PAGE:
It is difficult not to mention the impact and legacy of 2020 and the global pandemic on the financial services technology market space. More than three quarters (78%) of financial services respondents said Covid-19 has caused IT to be viewed more strategically in their organisations. In addition, 50% of financial services respondents said they increased their investment in hybrid cloud as a direct result of the pandemic.

Choice: from the bank teller to the backbone

The key point we keep coming back to here is choice. As financial institutions will be working to offer corporate and individual customers the widest choice of products and services, so too will they need to gain choice of operational compute fabric in the shape of the cloud deployments that they do actually make. More specifically, it’s about these Financial Services businesses having the flexibility to concentrate on the delivery of strategic business outcomes quickly, easily and – crucially – without the need to keep within the limitations of a particular supporting IT model.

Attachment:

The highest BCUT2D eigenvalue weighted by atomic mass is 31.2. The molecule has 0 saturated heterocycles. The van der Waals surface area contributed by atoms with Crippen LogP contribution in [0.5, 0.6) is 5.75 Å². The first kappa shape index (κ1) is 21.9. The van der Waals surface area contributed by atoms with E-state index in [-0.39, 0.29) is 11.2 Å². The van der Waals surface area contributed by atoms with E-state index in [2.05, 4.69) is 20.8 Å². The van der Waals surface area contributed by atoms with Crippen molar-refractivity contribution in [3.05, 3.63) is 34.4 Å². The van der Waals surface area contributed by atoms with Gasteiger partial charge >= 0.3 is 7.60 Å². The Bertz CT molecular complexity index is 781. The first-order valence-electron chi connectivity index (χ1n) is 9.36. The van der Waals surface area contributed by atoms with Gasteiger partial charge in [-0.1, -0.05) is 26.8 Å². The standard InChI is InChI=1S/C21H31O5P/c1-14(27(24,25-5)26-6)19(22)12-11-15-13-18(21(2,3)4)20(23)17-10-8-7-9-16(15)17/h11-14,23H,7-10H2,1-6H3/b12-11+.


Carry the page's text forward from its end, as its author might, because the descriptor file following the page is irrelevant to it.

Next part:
As previous Nutanix surveys have shown, companies consistently express a desire for the ability to run workloads in the infrastructure best suited to them, based on a variety of criteria. Be that wanting to enhance security; rapidly on-board new apps during takeovers and acquisitions; reach new markets with different compliance needs and so on.

Over the next five years, financial services organisations expect a significant drop of 13 percentage points in their use of non-cloud-enabled datacentre technology, taking them down to less than 1% penetration. As in almost all aspects of life, some products, tools and processes that we took as standard parts of the way the world works are eventually superseded.